Turning to the literature, the most complete nineteenth-century literary description of the impact of opium comes from De Quincey’s Confessions of An English Opium Eater (1821). In it, De Quincey highlighted the pleasures of using and the pains of withdrawing from opium. With respect to the first, he called opium, a ‘panacea … for all human woes … the secret of happiness’ (De Quincey, 1821 (2003): 44). Further, ‘whereas wine disorders the mental faculties, opium … introduces amongst them the most exquisite order, legislation, and harmony’ (De Quincey, 1821 (2003): 46). ‘In short … the opium-eater feels that the diviner part of his nature is paramount’ (De Quincey, 1821 (2003): 47). There is nothing qualified about these descriptions; for De Quincey, the highs of the drug were amongst the best experiences a person could have.

He also, however, described opium’s more negative effects. With respect to use, the ‘opium-eater … lies under the weight of incubus and nightmare’ (De Quincey, 1821 (2003): 74); for the author himself,

Mathematics [and] intellectual philosophy were all become insupportable to me; I shrunk from them with a sense of powerless and infantine feebleness that gave me an anguish the greater from remembering the time when I grappled with them to my own hourly delight (De Quincey, 1821 (2003): 71).

Finally, there was the withdrawal – after

opium had long ceased to found its empire on spells of pleasure; it was solely by the tortures connected with the attempt to abjure it that it kept its hold … even when four months had passed, [I was] still agitated, writhing, throbbing, palpitating, shattered… (De Quincey, 1821 (2003): 86–7).

The author’s awareness of the (mostly physical) detrimental impact of the drug is clear from these quotations. Further, he claimed that he ‘renounced’ his use (De Quincey, 1821 (2003): 87); though commentators suggest that he ‘overstates the degree of his triumph’ (Milligan in De Quincey, 2003: 260 n 4). It may also be pointed out that his creativity and capacity to write engaging prose were not altogether diminished by the opium.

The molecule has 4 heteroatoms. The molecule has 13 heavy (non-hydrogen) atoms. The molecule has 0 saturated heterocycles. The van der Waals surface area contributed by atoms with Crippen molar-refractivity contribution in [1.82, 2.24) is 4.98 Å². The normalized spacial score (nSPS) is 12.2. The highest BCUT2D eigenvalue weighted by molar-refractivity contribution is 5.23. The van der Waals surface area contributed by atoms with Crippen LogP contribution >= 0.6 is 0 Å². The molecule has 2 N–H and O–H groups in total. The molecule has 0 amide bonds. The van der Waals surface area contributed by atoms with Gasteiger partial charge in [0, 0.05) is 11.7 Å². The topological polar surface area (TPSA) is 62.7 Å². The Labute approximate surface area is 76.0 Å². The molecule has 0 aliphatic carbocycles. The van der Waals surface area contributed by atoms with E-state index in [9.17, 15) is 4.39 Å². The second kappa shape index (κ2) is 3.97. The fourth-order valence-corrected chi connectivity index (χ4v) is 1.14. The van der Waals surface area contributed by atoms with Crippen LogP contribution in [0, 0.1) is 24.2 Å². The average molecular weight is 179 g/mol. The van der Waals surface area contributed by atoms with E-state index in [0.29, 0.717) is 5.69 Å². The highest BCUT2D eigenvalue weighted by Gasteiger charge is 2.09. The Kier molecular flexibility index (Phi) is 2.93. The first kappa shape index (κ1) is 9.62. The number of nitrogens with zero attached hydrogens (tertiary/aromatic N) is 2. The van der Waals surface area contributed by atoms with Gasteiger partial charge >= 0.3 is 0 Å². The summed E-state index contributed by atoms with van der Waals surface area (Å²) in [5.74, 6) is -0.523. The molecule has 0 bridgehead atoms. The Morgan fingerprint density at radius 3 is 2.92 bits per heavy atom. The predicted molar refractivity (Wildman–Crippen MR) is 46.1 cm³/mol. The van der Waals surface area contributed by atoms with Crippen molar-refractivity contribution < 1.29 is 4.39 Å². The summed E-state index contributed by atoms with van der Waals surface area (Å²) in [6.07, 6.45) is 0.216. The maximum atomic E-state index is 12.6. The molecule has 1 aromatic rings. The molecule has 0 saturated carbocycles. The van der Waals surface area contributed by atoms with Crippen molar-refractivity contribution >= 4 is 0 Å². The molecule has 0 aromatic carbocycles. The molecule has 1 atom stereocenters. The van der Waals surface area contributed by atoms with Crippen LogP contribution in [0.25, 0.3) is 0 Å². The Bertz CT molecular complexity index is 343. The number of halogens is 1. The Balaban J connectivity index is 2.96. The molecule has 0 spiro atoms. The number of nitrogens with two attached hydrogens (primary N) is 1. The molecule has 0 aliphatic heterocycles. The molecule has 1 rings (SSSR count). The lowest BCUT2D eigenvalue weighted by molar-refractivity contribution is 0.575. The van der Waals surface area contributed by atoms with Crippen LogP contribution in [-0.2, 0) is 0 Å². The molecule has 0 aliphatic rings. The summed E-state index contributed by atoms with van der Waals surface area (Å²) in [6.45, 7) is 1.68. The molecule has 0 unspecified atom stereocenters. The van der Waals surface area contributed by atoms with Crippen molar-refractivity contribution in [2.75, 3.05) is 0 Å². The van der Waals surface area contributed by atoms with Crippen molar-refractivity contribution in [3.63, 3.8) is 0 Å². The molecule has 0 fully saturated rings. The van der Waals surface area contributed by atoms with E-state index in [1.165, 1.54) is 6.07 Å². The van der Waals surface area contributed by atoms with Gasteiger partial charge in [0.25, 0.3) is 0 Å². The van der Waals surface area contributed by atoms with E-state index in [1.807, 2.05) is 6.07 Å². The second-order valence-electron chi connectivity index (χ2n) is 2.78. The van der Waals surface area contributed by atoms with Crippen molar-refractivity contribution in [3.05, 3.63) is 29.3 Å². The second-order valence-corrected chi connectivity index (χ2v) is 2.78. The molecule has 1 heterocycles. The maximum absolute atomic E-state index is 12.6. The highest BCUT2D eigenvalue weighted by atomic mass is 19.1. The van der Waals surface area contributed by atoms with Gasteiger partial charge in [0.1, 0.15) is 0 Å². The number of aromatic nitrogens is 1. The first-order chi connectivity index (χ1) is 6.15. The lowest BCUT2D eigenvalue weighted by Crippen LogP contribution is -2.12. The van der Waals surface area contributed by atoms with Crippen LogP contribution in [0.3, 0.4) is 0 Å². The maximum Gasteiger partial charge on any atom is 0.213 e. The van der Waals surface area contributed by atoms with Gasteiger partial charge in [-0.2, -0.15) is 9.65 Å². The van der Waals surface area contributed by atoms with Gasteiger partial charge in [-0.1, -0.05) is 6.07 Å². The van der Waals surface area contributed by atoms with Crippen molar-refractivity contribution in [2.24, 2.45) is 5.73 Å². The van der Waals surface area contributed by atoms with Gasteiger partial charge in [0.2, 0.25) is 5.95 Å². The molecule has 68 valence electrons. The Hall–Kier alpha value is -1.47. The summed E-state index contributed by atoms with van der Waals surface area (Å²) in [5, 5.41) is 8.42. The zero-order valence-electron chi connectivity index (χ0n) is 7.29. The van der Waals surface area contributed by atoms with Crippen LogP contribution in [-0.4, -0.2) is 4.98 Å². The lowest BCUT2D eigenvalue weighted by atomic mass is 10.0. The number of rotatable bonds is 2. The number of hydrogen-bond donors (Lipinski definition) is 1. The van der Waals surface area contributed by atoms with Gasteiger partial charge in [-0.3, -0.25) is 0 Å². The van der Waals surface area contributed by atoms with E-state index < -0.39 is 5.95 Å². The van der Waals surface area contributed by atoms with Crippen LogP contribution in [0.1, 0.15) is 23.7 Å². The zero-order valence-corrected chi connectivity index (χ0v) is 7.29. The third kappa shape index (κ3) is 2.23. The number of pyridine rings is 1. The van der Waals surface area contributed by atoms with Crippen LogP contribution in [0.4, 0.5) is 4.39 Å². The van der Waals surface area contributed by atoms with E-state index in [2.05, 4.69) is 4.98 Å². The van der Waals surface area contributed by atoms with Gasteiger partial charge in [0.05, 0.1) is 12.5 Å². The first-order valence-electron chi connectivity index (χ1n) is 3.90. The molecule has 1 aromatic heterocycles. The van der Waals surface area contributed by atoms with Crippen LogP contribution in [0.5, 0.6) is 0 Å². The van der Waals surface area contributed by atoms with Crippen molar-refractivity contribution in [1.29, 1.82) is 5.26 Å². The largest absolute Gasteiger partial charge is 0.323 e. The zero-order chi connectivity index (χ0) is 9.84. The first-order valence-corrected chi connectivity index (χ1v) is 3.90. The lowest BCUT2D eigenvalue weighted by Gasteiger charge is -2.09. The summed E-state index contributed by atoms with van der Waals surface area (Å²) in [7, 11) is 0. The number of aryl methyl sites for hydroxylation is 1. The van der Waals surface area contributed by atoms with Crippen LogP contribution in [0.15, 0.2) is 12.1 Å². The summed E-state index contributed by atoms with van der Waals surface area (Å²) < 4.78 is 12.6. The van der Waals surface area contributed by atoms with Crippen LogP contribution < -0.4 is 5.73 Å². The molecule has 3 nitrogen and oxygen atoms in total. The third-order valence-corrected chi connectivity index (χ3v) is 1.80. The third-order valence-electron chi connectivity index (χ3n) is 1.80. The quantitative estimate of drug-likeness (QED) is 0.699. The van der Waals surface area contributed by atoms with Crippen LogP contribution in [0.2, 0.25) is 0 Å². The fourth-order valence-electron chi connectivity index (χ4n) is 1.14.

There is value, then, in interrogating further De Quincey’s implicit understanding of the “mind”. As noted, he referred to “mental faculties”; and at other points, he uses the language of ‘consciousness’ (De Quincey, 1821 (2003): 46), ‘majestic intellect’ (De Quincey 1821 (2003): 47), ‘distress of mind’ (De Quincey, 1821 (2003): 58), ‘moral sensibilities’ and ‘intellectual apprehension’ (De Quincey, 1821 (2003): 74). It is clear that De Quincey had a broad conception of his own internal life – perhaps somewhat obviously, as he was writing autobiographically rather than imagining the experiences of a fictitious protagonist. Further, De Quincey placed significant emphasis on the impact of the drug on his dreams – going so far as to include as a reason for his writing, the ‘furnishing [of] a key to some parts of that tremendous scenery which afterwards peopled the dreams of the Opium-eater’ (De Quincey, 1821 (2003): 7). Unsurprisingly, there are both positives and negatives here – he writes of his dreams as having ‘splendours’ (De Quincey, 1821 (2003): 78) and of containing both ‘unimaginable horror’ (De Quincey, 1821 (2003): 81) and ‘unutterable monsters and abortions’ (De Quincey, 1821 (2003): 82). This is not the place to revisit the connections between De Quincey and Freud (see, however, Maniquis, 1985); instead, the value is in highlighting De Quincey’s understanding of the ‘involuntary execution of processes set in motion by a sensory stimulus’ (Iseli, 2013: 327, emphasis added). For Paul Youngquist, the ‘overall effect of [the] Confessions … is to materialise cognition … transgressing Kant’s sacred limit of representation, the formal boundary of phenomena and noumena’ (Youngquist, 1999: 353). There is no separation between the world and its experience and there is no separation between the thinker and the thought.